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I have experimentally started using a flash drive for ReadyBoost. There's no blinking light on it so I don't even know if it's being accessed at all.

Is there some way to get statistics on how often or how well Windows actually uses the drive to improve performance? Something like numbers of cache hits/misses or something...

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3 Answers 3

up vote 9 down vote accepted

The most comprehensive information might be obtained using the built-in Performance Counters (which are probably being accessed by 3rd party tools like RBMon).

Simply launch the Performance Monitor (accessible via Management in the Control Panel or simply by typing "Performance" in the search box in Start Menu, it should then be among the results) and add counters. You can select the whole category ReadyBoost Cache by selecting it and clicking Add or you can pick desired counters from within the category and add them to the list.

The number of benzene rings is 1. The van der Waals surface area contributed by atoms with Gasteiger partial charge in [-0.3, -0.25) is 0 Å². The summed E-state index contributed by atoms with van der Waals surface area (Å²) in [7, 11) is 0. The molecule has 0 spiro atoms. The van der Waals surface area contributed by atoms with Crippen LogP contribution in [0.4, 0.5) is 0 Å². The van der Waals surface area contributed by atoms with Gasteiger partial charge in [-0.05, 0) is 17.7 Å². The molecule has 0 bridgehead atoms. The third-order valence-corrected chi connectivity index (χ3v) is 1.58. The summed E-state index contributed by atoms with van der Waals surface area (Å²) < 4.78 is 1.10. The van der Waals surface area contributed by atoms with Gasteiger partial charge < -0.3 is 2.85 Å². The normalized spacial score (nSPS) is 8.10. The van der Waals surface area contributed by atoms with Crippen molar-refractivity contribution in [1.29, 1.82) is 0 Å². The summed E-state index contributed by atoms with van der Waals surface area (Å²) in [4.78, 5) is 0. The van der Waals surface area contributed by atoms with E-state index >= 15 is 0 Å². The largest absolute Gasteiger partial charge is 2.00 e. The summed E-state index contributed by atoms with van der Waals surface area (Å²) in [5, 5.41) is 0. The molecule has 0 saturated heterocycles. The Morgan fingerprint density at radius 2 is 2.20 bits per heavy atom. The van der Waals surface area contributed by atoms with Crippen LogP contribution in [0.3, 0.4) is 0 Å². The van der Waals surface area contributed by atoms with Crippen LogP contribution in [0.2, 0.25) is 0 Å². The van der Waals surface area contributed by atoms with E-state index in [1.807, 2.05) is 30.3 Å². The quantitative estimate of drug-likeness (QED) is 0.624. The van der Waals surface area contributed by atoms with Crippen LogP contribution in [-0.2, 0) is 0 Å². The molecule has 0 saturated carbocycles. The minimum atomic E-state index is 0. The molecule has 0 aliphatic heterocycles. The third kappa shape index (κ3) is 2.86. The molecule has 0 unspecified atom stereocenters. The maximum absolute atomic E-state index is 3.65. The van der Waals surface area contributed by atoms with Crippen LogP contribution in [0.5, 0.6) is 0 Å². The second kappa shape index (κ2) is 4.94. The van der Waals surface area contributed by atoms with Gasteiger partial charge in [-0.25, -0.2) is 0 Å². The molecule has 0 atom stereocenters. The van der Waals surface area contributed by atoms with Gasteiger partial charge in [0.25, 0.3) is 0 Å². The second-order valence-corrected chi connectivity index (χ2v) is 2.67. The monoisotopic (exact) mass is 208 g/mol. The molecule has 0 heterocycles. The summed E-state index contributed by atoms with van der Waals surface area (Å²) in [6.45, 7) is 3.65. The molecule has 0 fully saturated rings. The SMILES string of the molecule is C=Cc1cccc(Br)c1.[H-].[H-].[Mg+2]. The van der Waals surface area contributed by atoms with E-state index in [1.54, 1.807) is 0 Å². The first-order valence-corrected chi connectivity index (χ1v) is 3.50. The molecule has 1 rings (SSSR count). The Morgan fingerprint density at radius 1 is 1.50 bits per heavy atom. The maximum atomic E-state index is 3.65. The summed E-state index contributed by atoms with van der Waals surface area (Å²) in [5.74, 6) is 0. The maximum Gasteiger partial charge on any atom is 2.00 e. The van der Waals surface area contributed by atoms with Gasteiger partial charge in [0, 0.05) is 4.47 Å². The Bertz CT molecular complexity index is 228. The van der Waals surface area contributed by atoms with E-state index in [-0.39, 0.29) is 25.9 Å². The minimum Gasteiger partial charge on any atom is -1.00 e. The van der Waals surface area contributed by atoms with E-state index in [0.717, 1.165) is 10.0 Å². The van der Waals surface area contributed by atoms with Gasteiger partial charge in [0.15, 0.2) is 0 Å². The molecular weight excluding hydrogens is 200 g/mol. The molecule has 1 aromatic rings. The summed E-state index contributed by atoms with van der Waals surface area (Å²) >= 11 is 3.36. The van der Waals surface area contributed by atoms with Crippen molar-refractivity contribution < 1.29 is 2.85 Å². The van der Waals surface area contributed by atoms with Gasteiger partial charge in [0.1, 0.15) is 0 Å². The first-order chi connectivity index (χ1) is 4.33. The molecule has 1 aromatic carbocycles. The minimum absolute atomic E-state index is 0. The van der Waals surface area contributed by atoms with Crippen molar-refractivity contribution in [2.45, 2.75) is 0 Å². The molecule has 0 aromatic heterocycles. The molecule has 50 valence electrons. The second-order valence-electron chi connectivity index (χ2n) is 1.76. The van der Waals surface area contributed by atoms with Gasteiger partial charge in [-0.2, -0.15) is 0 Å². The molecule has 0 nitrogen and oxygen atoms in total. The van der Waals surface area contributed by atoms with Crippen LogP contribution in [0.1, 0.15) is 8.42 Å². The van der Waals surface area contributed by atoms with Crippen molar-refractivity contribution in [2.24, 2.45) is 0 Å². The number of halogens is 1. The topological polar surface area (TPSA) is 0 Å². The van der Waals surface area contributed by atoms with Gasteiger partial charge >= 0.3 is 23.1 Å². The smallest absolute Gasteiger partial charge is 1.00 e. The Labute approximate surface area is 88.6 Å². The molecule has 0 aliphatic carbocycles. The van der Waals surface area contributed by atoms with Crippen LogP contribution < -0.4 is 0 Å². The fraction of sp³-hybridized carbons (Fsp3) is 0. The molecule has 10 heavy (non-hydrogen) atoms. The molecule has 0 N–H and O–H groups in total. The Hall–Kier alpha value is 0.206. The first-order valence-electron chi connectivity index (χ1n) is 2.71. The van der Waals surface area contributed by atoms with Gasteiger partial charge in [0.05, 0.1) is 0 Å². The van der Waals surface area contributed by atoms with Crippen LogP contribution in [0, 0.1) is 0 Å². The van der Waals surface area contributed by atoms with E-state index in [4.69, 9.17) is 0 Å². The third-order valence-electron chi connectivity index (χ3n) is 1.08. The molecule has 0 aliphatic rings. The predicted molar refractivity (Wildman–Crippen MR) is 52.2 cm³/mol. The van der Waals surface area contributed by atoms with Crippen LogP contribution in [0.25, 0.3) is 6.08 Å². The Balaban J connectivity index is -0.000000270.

The most interesting stats might be the Bytes cached, Cache reads, Hit read bytes and Total read / write stats. Your mileage my vary.

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There is a program, ReadyBoost Monitor, that give statistics on how much data is in the cache, how much it is compressed by and how much data has been read from or written to the cache. I used it for a short while some time ago and it fulfilled my needs.

ReadyBoost Monitor

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6  
Looks nice but didn't work on Windows 7 64 –  TomA Jun 2 '10 at 13:03
    
Doesn't work in Windows 7 32-bit either. :( –  sunk818 Nov 12 at 19:09

From this website

To see if it's reading/writing from the cache open the Reliability and Performance Monitor. From the start orb type the first few letters of Reliability. Click on the entry that pops up at the top left. Once opened expand the Disk section and order by Write. Look for file labeled <Drive Letter>:\ReadyBoost.sfcache.Letter>:\ReadyBoost.sfcache

Another way is to compare you hdd disk statistics with and without ReadyBoost enabled. This should give you a rough idea on whether or not it is reducing disk access (and hence probably system performance)

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Typing Reliability opened another program. The exact name of the tool is Resource Monitor. –  TomA May 26 '10 at 14:49
    
Start > Run > resmon –  sunk818 Nov 12 at 19:08

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